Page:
Brian Cooks, 22, is the man Fresno police say fired one bullet from a 9mm gun that struck and killed the little girl. Officers say he was in a gun battle with a rival gang member -- Isaac Stafford, 19. Both are being held for the murder of Janessa Ramirez. She was standing in front of a West Central Fresno laundromat with her mother when she was shot in the stomach.
Police say the $25,000 reward and tips from the community helped investigators solve the case. Both suspects were keeping a low profile after the murder and one left town.
"Brian Cooks fired one round from this direction here that ultimately went 270 yards and struck Janessa," said Fresno Police Chief Jerry Dyer.
Dyer showed a diagram of where the suspects were when they started shooting at each other 12 days ago. Detectives say Cooks was on a skateboard and Stafford was in a Dodge Challenger.
"Approximately four rounds were fired from the Dodge Challenger towards Cooks. Cooks was crouched down behind a red vehicle that was parked on the street," said Dyer.
None of the bullets hit Cooks. Investigators say he fired back once, and that bullet traveled nearly the length of three football fields -- hitting and killing Janessa.
Police say the gang-related shootout was sparked by bad blood dating back three years and a shooting on Ashlan and Parkway that sent Deandre Robinson to prison. Court records show Stafford was the victim in the case and was going to testify against Robinson.
"Stafford happened to be a key witness in that case, was labeled a snitch on Facebook, and there has been this ongoing feud since that time," said Dyer.
Police say 10 tips identified each of the suspects by name. The $25,000 reward will now be divided among the anonymous callers who led investigators to the shooters.
After his arrest, Cooks initially denied his involvement in the shooting, until detectives finally were able get the information they needed.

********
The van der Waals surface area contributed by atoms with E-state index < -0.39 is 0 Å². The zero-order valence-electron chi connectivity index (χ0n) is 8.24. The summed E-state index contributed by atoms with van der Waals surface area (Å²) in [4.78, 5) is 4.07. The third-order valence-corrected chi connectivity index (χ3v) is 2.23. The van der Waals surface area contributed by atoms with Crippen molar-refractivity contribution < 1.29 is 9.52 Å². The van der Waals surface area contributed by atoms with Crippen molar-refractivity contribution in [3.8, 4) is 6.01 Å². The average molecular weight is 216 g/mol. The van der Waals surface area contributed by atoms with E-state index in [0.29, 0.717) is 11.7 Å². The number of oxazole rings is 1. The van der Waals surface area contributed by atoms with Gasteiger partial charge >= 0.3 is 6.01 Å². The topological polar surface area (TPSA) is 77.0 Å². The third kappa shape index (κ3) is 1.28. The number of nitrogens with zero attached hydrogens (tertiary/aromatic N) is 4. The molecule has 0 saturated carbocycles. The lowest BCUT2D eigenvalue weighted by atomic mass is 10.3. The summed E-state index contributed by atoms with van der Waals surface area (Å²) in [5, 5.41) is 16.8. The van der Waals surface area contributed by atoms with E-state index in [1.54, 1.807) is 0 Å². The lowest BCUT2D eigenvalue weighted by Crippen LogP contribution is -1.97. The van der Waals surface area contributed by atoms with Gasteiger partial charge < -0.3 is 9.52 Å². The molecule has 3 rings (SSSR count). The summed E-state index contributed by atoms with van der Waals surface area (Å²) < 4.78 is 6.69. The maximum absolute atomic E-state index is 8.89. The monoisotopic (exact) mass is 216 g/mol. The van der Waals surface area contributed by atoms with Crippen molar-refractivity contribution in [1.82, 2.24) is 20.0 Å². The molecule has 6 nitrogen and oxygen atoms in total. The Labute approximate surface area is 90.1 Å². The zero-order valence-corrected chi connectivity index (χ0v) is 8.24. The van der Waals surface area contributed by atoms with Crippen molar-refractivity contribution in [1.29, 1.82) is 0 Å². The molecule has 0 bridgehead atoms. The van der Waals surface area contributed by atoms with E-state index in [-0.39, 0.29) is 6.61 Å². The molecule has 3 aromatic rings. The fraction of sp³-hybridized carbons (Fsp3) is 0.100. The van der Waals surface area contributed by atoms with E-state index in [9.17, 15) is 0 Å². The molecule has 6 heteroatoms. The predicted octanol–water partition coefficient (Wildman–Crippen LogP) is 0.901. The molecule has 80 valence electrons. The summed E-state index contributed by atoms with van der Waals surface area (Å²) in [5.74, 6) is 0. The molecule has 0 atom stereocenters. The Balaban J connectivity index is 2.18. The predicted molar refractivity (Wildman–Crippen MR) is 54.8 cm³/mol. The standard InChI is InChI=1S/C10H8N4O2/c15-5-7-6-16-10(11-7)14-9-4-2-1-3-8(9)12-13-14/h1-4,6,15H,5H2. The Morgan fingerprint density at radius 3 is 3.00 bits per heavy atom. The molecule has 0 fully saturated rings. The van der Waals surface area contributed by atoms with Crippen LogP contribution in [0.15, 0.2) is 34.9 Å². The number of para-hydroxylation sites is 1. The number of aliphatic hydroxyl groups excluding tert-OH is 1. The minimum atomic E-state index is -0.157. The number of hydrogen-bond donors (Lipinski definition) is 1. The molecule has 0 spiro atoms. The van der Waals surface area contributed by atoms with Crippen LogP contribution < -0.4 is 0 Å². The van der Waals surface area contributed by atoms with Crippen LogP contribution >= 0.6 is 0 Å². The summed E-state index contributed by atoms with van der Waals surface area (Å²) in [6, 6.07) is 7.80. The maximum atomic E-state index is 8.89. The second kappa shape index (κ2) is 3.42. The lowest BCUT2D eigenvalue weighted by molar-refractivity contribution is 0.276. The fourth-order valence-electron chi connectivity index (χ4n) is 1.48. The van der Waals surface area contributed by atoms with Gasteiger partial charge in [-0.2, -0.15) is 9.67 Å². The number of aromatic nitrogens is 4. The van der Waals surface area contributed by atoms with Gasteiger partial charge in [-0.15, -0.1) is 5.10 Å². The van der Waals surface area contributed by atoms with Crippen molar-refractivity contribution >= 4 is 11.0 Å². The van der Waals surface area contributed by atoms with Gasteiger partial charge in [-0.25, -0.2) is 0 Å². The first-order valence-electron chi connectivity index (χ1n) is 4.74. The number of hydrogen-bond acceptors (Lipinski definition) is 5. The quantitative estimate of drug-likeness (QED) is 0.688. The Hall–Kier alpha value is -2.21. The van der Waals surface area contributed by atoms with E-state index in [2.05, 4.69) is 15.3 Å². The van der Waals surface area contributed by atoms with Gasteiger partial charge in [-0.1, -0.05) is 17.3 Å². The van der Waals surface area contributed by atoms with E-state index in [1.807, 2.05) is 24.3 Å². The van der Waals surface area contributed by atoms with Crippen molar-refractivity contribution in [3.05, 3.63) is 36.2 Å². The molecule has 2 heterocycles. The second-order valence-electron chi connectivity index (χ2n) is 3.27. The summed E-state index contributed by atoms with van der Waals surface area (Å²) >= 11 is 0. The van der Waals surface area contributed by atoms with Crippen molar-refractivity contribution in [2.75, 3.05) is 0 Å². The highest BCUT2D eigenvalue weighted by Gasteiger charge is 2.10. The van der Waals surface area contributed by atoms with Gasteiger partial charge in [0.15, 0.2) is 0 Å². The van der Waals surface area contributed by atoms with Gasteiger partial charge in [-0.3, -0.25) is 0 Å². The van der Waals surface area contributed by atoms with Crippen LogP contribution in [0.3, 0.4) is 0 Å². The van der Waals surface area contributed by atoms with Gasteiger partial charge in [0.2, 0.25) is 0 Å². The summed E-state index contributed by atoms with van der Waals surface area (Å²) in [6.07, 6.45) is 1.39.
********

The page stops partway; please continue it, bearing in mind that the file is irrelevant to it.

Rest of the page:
"He did tell detectives that he knew the round that he had fired was the round that ultimately struck and killed Janessa Ramirez, and we have substantial evidence to be able to corroborate that as well," said Dyer.
During a traffic stop two days ago, detectives did recover what they believe was the murder weapon. It was found with Cooks' friend, Devonta Murphy. Police don't believe he was involved in the murder, but was arrested for being an ex-felon in possession of a firearm.
Police are still looking for the unidentified person they believe was with Stafford on the night of the shooting.
Meanwhile, the memorial for little Janessa continues to grow as it has since that fateful Sunday night when an innocent trip to the store turned deadly. There have been vigils, memorials, rewards and tireless work from Fresno police detectives ever since Jan. 18 when Janessa was shot -- an innocent victim caught between rival gang members.
"I forgive them, and I love them, and I hope they find the Lord so they can find peace in their heart," said Stacey Gonzales Ramirez, Janessa's mother.
Gonzales Ramirez's words have resonated with city leaders, detectives and Fresno's mayor.
"The message of forgiveness and a message of redemption -- that is in fact Janessa's legacy and that's what she'll mean to all of us," said Mayor Ashley Swearengin.
Swearengin thanked Janessa's family for their strength and grace, and she thanked the detectives who logged 1,600 hours tracking down the two suspected shooters.
"We're grateful for this major and important step towards justice today but we're mindful of the fact that it doesn't bring Janessa back," said Swearengin.
As the mayor spoke those words, Janessa's mother was visibly upset. Gonzales Ramirez held her daughter as she cried after the shooting, and she held her as she took her last breath.
"Now I have my full peace. My baby is in a better place," said Gonzales Ramirez. "I just want us to continue to have peace. Think of Janessa. She wouldn't want people fighting and being mean to each other."
Those are words that Dyer hopes every citizen will hear. "Stopping the gang violence in Fresno -- that's what I hope will come from this and I know that's what the family hopes will come from this," he said.
When asked what's next, Janessa's mom told Action News she'll continue to serve her community and says she wants to give back to everyone who has supported her since the shooting.
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